Sample-Enrichment Approaches: Global Phosphopeptide Enrichment
Sample-enrichment strategies are necessary in order to access low-abundance protein or peptide species. Many approaches are available in the literature for protein and peptide enrichment, using antibodies or resin-based capture approaches, but few of the methods have associated metrics for reproducibility of the technique.
As an example, phosphorylation is a post-translational modification (PTM) of particular interest due to its role in cell signaling. The low stoichiometry of phosphorylated peptides relative to non-modified peptides necessitates enrichment strategies for these specific peptides (most often TiO2 or IMAC). The enrichment is known to be sensitive to a number of experimental conditions therefore establishing robust methodologies for enrichment as well as internal QC metrics are critical to maintaining a reproducible enrichment.
Critical practices to maintaining reproducible phosphopeptide enrichment include the following:
1) Keep constant the amount of input material versus the binding capacity of the resin, and the final concentration of enrichment-modifying compounds (e.g., glycolic acid or dihydroxybenzoic acid).
2) When possible, utilize the same enrichment column to enrich multiple samples, because constant binding capacity is so important.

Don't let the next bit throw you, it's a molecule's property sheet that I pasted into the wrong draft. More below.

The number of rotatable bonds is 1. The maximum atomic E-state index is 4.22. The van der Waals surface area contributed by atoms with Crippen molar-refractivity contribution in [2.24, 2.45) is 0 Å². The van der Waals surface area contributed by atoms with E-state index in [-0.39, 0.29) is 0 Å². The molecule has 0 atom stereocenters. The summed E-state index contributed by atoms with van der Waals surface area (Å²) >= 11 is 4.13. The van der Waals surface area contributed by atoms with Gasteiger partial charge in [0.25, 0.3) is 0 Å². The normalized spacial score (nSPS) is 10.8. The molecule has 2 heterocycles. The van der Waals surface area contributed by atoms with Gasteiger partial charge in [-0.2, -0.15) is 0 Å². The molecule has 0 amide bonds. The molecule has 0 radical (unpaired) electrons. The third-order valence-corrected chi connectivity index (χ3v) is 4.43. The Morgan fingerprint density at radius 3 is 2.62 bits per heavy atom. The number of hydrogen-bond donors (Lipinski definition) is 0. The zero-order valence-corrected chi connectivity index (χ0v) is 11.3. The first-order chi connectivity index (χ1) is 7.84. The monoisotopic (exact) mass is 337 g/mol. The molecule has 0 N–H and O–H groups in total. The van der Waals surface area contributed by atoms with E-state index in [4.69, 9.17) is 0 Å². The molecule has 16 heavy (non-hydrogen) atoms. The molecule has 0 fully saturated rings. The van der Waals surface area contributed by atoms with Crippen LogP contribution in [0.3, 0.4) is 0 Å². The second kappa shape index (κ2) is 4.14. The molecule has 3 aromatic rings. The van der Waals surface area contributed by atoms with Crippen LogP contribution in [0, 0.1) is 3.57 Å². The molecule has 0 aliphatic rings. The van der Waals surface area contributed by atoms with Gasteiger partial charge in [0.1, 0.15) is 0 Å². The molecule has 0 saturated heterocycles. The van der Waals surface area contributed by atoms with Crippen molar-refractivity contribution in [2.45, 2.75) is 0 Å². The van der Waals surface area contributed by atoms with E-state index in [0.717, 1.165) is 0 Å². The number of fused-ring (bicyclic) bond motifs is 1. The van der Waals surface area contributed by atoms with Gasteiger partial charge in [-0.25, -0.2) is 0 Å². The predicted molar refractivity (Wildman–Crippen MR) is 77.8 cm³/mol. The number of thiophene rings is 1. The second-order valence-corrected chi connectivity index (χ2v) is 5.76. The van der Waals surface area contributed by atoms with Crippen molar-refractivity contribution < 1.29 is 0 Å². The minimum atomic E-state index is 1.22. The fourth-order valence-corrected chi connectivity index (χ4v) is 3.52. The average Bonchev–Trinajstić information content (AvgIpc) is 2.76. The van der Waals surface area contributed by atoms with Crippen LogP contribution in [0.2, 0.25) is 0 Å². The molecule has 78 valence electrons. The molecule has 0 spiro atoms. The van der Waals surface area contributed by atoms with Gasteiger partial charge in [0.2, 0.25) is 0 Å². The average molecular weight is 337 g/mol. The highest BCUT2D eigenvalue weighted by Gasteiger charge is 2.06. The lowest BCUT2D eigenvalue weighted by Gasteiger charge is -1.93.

3) Perhaps most important is to assess the reproducibility of the enrichment by spiking a known quantity of an exogenous phosphorylated protein into the lysate prior to sample processing.
Our practice is to spike bovine alpha-casein at 25 fmol per ug total lysate prior to sample digestion. Quantitative analysis of this protein within biological background across the sample cohort provides an internal standard to measure the digestion and enrichment reproducibility.
With proper consideration and control of analytical processes, label-free quantitative proteomics measurements can be performed with remarkable consistency and accuracy across experiments and laboratories. We believe that by keeping sample-preparation processes as simple as possible, standardizing protocols, and employing appropriate quality control metrics, proteomic approaches will mature such that mass spectrometry based proteomics will realize its potential as a powerful translational research tool.